Under the guidelines, the monitor itself could have its own power supply or could be an ASIC or FPGA tied to the power bus on the IoT motherboard or be connected via a USB port that draws power only.
Winning submissions will be able to “identify and quantify analog channels that convey useful information about the internal state of the device,” and map changes on the device to an analog emissions model that can capture interesting attacker behaviors. For example, changes such as loading unknown firmware or injecting malicious code should lead to noticeable changes in emissions that can be detected. It seeks a tool that can detect anomalous behavior that might indicate attacks.
The detection technology must be able to work around various physical constraints such as noise, distance from the device, and so on. DARPA aims to establish a functional cybersecurity solution by mid-2020
Vencore Labs to Provide Cyber Defense Analysis to DARPA
Vencore Labs, Inc., wholly owned subsidiary of Vencore, Inc., announced today that it has been awarded a prime contract from the U.S. Defense Advanced Research Projects Agency (DARPA) to deliver research in the area of enhanced cyber defense by developing a fully air-gapped detection system based on analysis of involuntary analog emissions. The four-year contract has a total ceiling value of $8.3M and will be performed as part of DARPA’s Leveraging the Analog Domain for Security (LADS) program.
The ultimate goal of the LADS program, sponsored in conjunction with the Air Force Research Laboratory (AFRL), is to develop technology for the detection of malicious behavior of embedded and Internet of Things (IoT) devices by monitoring their analog emissions. Specifically, Vencore Labs will look at radio frequency, acoustic, and power signatures produced by the system being monitored in order to determine if the system is operating normally or is under attack. This would allow for true air gap monitoring of critical systems, leaving no way for an attacker to know that such defenses are in place.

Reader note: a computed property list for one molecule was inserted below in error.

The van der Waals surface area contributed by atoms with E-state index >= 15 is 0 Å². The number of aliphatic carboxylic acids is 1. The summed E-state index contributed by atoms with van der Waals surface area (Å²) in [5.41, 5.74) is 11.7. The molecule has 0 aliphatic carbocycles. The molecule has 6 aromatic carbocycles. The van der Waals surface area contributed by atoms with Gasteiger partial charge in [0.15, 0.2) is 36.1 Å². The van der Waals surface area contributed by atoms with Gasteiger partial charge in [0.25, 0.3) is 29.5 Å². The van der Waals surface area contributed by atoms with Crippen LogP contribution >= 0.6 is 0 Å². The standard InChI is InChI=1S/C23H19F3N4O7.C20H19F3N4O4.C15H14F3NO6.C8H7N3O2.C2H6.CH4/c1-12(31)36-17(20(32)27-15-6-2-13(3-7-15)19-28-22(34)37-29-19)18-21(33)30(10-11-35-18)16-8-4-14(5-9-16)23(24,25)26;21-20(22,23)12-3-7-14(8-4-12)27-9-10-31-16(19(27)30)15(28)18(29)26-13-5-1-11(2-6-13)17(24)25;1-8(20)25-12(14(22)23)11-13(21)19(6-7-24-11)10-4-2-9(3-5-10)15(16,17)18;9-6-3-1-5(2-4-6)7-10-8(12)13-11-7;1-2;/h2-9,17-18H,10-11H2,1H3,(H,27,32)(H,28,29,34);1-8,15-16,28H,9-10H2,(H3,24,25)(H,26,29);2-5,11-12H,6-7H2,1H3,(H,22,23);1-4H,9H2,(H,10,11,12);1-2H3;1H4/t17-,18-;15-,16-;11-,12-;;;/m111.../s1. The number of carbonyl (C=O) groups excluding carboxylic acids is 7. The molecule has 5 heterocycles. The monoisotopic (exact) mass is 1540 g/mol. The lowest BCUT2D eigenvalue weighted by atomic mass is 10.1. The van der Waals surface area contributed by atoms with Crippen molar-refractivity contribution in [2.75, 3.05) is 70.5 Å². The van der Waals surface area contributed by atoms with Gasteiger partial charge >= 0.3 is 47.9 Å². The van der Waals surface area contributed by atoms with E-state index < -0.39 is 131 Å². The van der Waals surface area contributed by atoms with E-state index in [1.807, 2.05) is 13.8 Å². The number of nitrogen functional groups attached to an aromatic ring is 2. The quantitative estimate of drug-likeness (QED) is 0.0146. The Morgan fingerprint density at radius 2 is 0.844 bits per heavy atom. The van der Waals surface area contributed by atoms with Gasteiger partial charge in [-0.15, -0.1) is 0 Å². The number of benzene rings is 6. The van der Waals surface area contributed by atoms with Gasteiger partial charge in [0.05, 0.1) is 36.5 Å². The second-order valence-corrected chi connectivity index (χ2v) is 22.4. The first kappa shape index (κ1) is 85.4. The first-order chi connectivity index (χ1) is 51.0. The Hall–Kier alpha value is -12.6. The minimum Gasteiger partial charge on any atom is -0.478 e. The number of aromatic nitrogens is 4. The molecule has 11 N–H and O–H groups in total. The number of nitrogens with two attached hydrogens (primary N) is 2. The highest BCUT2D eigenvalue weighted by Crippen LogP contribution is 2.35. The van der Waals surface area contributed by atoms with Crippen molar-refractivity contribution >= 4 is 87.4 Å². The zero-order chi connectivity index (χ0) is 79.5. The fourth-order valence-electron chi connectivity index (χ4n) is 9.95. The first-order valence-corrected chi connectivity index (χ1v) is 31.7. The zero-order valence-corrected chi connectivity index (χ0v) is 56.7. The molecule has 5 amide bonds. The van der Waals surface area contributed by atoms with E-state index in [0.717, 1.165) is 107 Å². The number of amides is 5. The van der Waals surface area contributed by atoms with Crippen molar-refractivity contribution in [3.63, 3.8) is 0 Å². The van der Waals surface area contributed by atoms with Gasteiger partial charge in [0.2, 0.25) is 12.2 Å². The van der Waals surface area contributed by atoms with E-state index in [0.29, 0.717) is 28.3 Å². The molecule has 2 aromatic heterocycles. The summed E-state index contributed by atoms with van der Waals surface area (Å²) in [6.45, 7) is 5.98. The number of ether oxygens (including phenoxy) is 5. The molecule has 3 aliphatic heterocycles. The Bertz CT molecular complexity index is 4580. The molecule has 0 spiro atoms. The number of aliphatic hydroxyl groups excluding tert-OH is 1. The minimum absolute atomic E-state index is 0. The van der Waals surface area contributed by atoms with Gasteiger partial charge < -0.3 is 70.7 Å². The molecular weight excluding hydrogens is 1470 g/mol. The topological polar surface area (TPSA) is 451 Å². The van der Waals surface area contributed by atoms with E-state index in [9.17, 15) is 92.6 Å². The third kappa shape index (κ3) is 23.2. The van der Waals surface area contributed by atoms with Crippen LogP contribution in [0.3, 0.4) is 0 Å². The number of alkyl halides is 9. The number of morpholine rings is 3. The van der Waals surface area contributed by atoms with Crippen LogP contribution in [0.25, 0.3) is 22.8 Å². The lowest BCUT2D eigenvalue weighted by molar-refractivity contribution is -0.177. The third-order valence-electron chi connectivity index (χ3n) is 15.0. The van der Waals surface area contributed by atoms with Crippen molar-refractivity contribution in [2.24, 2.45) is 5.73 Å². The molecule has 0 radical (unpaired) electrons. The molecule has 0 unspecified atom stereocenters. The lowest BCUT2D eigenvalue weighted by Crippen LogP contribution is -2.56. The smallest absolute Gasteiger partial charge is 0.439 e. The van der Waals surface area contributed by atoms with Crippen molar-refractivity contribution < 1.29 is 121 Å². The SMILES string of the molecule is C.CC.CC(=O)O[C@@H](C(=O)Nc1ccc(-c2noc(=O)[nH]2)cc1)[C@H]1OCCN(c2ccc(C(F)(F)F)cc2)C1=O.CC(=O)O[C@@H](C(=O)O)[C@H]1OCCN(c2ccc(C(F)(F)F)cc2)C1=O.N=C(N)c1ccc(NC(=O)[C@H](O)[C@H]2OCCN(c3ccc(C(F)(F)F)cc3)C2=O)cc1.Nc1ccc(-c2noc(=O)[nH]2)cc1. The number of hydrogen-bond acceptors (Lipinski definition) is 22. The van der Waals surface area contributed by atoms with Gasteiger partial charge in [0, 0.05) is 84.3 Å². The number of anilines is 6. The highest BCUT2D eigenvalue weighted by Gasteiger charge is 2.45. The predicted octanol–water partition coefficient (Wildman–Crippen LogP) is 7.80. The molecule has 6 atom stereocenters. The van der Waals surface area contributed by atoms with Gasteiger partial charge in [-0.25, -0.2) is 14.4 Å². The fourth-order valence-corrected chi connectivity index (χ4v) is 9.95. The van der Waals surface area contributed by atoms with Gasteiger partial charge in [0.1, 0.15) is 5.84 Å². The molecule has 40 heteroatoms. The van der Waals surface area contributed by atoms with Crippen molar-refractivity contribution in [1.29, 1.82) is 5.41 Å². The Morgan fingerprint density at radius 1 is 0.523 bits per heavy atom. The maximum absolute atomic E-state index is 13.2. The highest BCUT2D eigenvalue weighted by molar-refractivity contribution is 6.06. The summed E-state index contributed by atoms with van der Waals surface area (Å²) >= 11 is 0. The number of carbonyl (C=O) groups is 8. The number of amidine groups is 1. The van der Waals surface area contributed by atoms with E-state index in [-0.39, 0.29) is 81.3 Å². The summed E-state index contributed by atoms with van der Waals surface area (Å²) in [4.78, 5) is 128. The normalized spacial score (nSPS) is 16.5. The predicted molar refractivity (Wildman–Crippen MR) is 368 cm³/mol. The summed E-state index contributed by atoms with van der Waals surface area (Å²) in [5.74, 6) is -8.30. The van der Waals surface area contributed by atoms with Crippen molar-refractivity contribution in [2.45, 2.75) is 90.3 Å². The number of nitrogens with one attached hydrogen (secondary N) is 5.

“Securing the Internet of Things is a real challenge,” said Petros Mouchtaris, Ph.D., president of Vencore Labs. “But the potential threat is also very real. We look forward to expanding our partnership with DARPA in order to develop an innovative technique to solve this complex problem.” This new work draws on Vencore Labs’ expertise with very low-level signals in noisy environments, binary program analysis, and machine learning techniques. Additionally, the Vencore Labs team will bring a deep rooted legacy in protecting mission-critical systems and national cyber infrastructure to the project.
Georgia Tech awarded DARPA grant to develop new IoT protection
A $9.4 million grant from the Defense Advanced Research Projects Agency (DARPA) could lead to development of a new technique for wirelessly monitoring Internet of Things (IoT) devices for malicious software – without affecting the operation of the ubiquitous but low-power equipment.
The technique will rely on receiving and analyzing side-channel signals, electromagnetic emissions that are produced unintentionally by the electronic devices as they execute programs. These signals are produced by semiconductors, capacitors, power supplies and other components, and can currently be measured up to a half-meter away from operating IoT devices. By comparing these unintended side-channel emissions to a database of what the devices should be doing when they are operating normally, researchers can tell if malicious software has been installed.
“We will be looking at how the program is changing its behavior,” explained Alenka Zajic, the project’s principal investigator and an assistant professor in the School of Electrical and Computer Engineering at the Georgia Institute of Technology. “If an Internet of Things device is attacked, the insertion of malware will affect the program that is running, and we can detect that remotely.”
The researchers have already shown that they can pick up the signals close to the devices using specially designed antennas, and one project goal is to extend the range to as much as three meters.